WEST LONG BRANCH, N.J. - One might wonder what exactly Villanova was doing last night at the sparkling, 1-year-old, $57 million Multipurpose Activity Center on the campus of Monmouth University. No, Jay Wright did not want to attend the races at nearby Monmouth Park. The meet ended last month.
Villanova alums populated several of the skyboxes at the MAC. And there is no shortage of Villanova fans on the North Jersey shore. There was no official count, but probably half the sellout crowd of 3,896 were 'Nova fans.
And a road win, by any name, is a road win.
The Wildcats also were here to play some basketball, some beautiful basketball. It was over way before it was over, but if you like to watch the basketball move from player to player and never get stuck in anybody's hands, this was a game to see.
Monmouth led, 2-0. Hope they got a picture of the scoreboard. By the time it was done, it read Villanova 76, Monmouth 36.
Numerologists may note that after each team had taken 15 shots, one had made nine, the other three. That about summed up the difference between one of the best teams in the Big East and a school that had gone 43-91 since losing that first-round NCAA game to Villanova at the Wells Fargo Center in 2006, was 0-37 all time against the Big East, was without a double-figure scorer and was picked 10th in the Northeast Conference this season.
"That was our best defensive game of the year,'' Wright said. "The style of offense they play, obviously, we saw film and we knew they run good offense and we kind of got fired up trying to defend it.''
Villanova (10-1) was really sharp in the first half, scoring 44 points on just 33 possessions and leading, 44-17. It would have been 30 at the break had Dominic Cheek not stepped on the sideline just before he nailed a three in the final second.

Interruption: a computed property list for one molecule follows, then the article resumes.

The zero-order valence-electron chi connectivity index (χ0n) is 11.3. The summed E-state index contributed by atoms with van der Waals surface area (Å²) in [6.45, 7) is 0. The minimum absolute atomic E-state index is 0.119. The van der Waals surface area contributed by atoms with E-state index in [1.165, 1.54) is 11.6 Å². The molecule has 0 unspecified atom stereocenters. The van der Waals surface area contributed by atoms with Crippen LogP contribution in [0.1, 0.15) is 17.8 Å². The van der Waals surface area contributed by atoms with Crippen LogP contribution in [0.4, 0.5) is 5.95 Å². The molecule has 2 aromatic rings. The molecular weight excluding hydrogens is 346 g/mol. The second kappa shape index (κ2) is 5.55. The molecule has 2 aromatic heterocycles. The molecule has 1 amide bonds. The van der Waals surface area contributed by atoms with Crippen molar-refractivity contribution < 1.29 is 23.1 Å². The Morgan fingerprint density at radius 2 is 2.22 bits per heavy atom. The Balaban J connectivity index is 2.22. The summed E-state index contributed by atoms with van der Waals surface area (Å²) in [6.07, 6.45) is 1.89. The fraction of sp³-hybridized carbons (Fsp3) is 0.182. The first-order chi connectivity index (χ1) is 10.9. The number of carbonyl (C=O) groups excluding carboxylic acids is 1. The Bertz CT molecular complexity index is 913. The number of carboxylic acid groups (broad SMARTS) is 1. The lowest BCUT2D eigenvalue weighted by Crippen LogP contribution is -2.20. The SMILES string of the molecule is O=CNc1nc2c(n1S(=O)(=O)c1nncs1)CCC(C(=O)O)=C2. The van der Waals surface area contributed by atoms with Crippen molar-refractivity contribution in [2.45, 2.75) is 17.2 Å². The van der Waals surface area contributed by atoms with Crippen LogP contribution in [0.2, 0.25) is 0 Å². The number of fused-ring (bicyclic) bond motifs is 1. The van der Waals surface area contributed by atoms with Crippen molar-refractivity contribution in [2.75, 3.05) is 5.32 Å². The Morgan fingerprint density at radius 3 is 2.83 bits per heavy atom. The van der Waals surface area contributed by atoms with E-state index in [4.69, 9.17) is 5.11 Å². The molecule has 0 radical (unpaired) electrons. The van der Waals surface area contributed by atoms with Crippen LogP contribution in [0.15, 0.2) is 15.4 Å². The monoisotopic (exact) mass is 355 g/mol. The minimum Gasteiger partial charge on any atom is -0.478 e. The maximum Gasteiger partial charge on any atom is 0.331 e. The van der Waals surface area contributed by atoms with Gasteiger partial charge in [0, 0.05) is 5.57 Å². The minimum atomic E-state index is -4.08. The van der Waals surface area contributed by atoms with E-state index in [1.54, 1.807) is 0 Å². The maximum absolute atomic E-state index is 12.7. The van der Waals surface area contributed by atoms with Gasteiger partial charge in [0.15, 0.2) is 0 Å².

The 'Cats shot 17-for-29 (58.6 percent) over 20 minutes and committed only four turnovers. The Coreys, Fisher and Stokes, who played their high school hoops in North Jersey, combined for 24 at the break and 39 for the game. Fisher (20 points) missed only one shot in each half and has rediscovered the jumper that had gone missing.
Factor Maalik Wayns into the equation and the Villanova wings outscored the Hawks, 50-36. The 'Cats ended up shooting 50 percent. The Hawks (4-8) shot 25.5 percent and 1-for-19 from the arc.
"Come on, you're Division I,'' one Monmouth fan suggested in the first half as the rout was in full fury. "Make a basket.''
All D-I teams are not created equal.
"Whenever you play games like this, where you got a team that's ranked eighth in the country, plays in the Big East, for us to have a chance we've got to play about as well as we can and hope that they're off their game a little bit,'' Monmouth coach Dave Calloway said.
Villanova was not off. And would not let Monmouth get on. Neither coach called a timeout. Nor were any necessary.
"It snowballed quick,'' Calloway said.
Wright really liked how his team played. And he liked where it played.
"I think if we would have played this game at home, it probably would have been dead," Wright said. "It's pretty nice coming into a packed house. Our place would have been sold out, but I don't know if they would been there."
The Coreys were there - until it was time to call off the troops. Which isn't easy these days for Villanova as it has only nine scholarship players.
"We're real competitive,'' Fisher said. "This is college basketball. You can't take anybody for granted.''
He didn't. They didn't. It was about how Villanova was playing. And the Wildcats played really well.
So well that the margin was the school's biggest in a road game since Jan. 4, 1971, when the eventual Final Four team won at North Dakota, 103-63. Those 'Cats hung out and beat North Dakota State on that trip, completing a rare exacta.